f32 := math.Float32frombits(x)
	return float32(reflect.ValueOf(f32).Float())  // this returns float64 that modified sNaN to qNaN
}
@randall77

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@randall77 randall77 commented Jan 6, 2020

This compiles and runs:

func f2(x uint32) float32 {
	f32 := myFloat32(math.Float32frombits(x))
	return reflect.ValueOf(f32).Convert(reflect.TypeOf(float32(0))).Interface().(float32)
}

Unfortunately it converts 32->64->32 under the covers (inside Convert).
Maybe we could fix that.

@gopherbot

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@gopherbot gopherbot commented Jan 6, 2020

Change https://golang.org/cl/213497 mentions this issue: reflect: when Converting between float32s, don't lose signal NaNs

@randall77

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@randall77 randall77 commented Jan 6, 2020

I'm not sure what workarounds you might do.
For the constant propagation issue, the workaround is just to put the constant in a global variable, so that the compiler doesn't think it is really constant.

For the reflect issue, you might need to delve into unsafe to get the underlying value without conversion.

@x448

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@x448 x448 commented Jan 7, 2020

@fxamacker please keep in mind Go's unsafe package warns:

Packages that import unsafe may be non-portable and are not protected by the Go 1 compatibility guidelines.

Not using unsafe is also something your library mentions repeatedly as an advantage.

@fxamacker

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@fxamacker fxamacker commented Jan 7, 2020

@randall77 Thanks again for spending time on this issue and suggesting workarounds.

  • The constant propagation workaround is easy and I can use it right away.
  • Is there any chance your fix for the reflect package to be included in Go 1.14? I can't require Go 1.15 as a minimum requirement until Go 1.16+ which is 1+ years away.

I can't use unsafe as a workaround because it's been a design goal to avoid unsafe -- it's mentioned half-dozen times as a benefit and there's even a pretty gold medal for it my library's slideshow:

image

Early adopters of my fairly new CBOR library are primarily in the field of cryptography and security, so I think avoiding unsafe was a factor in their decision to choose my library.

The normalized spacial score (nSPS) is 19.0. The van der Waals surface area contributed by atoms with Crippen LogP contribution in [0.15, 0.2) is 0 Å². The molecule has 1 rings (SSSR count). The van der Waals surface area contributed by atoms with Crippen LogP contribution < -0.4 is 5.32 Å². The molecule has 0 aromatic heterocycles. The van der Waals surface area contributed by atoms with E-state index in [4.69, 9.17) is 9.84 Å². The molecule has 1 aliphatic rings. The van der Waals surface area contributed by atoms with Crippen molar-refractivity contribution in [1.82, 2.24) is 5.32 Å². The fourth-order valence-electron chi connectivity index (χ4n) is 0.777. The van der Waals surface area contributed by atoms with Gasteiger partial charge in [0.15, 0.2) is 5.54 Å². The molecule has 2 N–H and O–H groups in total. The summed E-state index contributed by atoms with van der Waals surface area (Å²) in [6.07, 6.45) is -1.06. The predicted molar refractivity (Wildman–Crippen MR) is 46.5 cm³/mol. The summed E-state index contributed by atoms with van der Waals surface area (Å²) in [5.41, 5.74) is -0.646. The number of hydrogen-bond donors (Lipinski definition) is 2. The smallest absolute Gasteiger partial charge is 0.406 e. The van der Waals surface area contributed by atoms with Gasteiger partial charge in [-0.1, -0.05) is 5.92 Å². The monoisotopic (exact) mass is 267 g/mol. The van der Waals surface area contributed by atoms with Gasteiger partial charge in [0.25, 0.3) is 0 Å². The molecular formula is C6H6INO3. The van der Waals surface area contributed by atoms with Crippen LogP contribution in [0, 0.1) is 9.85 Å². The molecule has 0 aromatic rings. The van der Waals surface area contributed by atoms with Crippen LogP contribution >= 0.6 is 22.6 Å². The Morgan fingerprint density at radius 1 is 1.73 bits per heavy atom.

@randall77

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@randall77 randall77 commented Jan 7, 2020

I'll ask around and see what other people think. Don't get your hopes up. From https://github.com/golang/go/wiki/Go-Release-Cycle, about the freeze:

This part of the release cycle is focused on improving the quality of the release, by testing it and fixing bugs that are found. However, every fix must be evaluated to balance the benefit of a possible fix against the cost of now having not as well tested code (the fix) in the release. Early in the release cycle, the balance tends toward accepting a fix. Late in the release cycle, the balance tends toward rejecting a fix, unless a case can be made that the fix is both low risk and high reward.

The fix is pretty low risk. But I don't think it qualifies as high reward. Of course, reasonable people can disagree about that...

@fxamacker

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@fxamacker fxamacker commented Jan 7, 2020

@randall77 Thanks so much! Please let me know.

In case it helps, CTAP2 Canonical CBOR (used by FIDO2, W3C WebAuthn) specifies:

The representations of any floating-point values are not changed.

https://fidoalliance.org/specs/fido-v2.0-ps-20190130/fido-client-to-authenticator-protocol-v2.0-ps-20190130.pdf

W3C requires WebAuthn to use CTAP2 Canonical CBOR:

All CBOR encoding performed by the members of the above conformance classes MUST be done using the CTAP2 canonical CBOR encoding form.

https://www.w3.org/TR/webauthn/

Edit: added quote from WebAuthn and link to W3C WebAuthn

@randall77

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@randall77 randall77 commented Jan 7, 2020

I asked around, and I don't think anyone is interested in adopting the reflect change for 1.14. It's just too late in the cycle. The release candidate will hopefully go out this week.

I did think of a possible workaround - if you can get an addressable reflect.Value containing the float32, you can get its value:

package main

import (
	"fmt"
	"math"
	"reflect"
)

type myFloat32 float32

var qNaN32 = myFloat32(math.Float32frombits(0x7fc00000))
var sNaN32 = myFloat32(math.Float32frombits(0x7f800001))

func main() {
	v := reflect.ValueOf(&sNaN32).Elem()
	w := reflect.ValueOf(&qNaN32).Elem()

	fmt.Printf("%x\n", bits(v))
	fmt.Printf("%x\n", bits(w))
}

// v must be an addressable value with underlying type float32.
func bits(v reflect.Value) uint32 {
	return math.Float32bits(v.Addr().Convert(reflect.TypeOf((*float32)(nil))).Elem().Interface().(float32))
}
@randall77

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@randall77 randall77 commented Jan 7, 2020

Never mind, addressability is not required, as we can make an addressable copy. You can do this:

package main

import (
	"fmt"
	"math"
	"reflect"
)

type myFloat32 float32

var qNaN32 = myFloat32(math.Float32frombits(0x7fc00000))
var sNaN32 = myFloat32(math.Float32frombits(0x7f800001))

func main() {
	v := reflect.ValueOf(sNaN32)
	w := reflect.ValueOf(qNaN32)

	fmt.Printf("%x\n", bits(v))
	fmt.Printf("%x\n", bits(w))
}

func bits(v reflect.Value) uint32 {
	p := reflect.New(v.Type())
	p.Elem().Set(v)
	return math.Float32bits(p.Convert(reflect.TypeOf((*float32)(nil))).Elem().Interface().(float32))
}
@fxamacker

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@fxamacker fxamacker commented Jan 8, 2020

@randall77 your workaround works great! 👍

I really appreciate your time and I don't know what to say except that you set the bar really high for open source projects.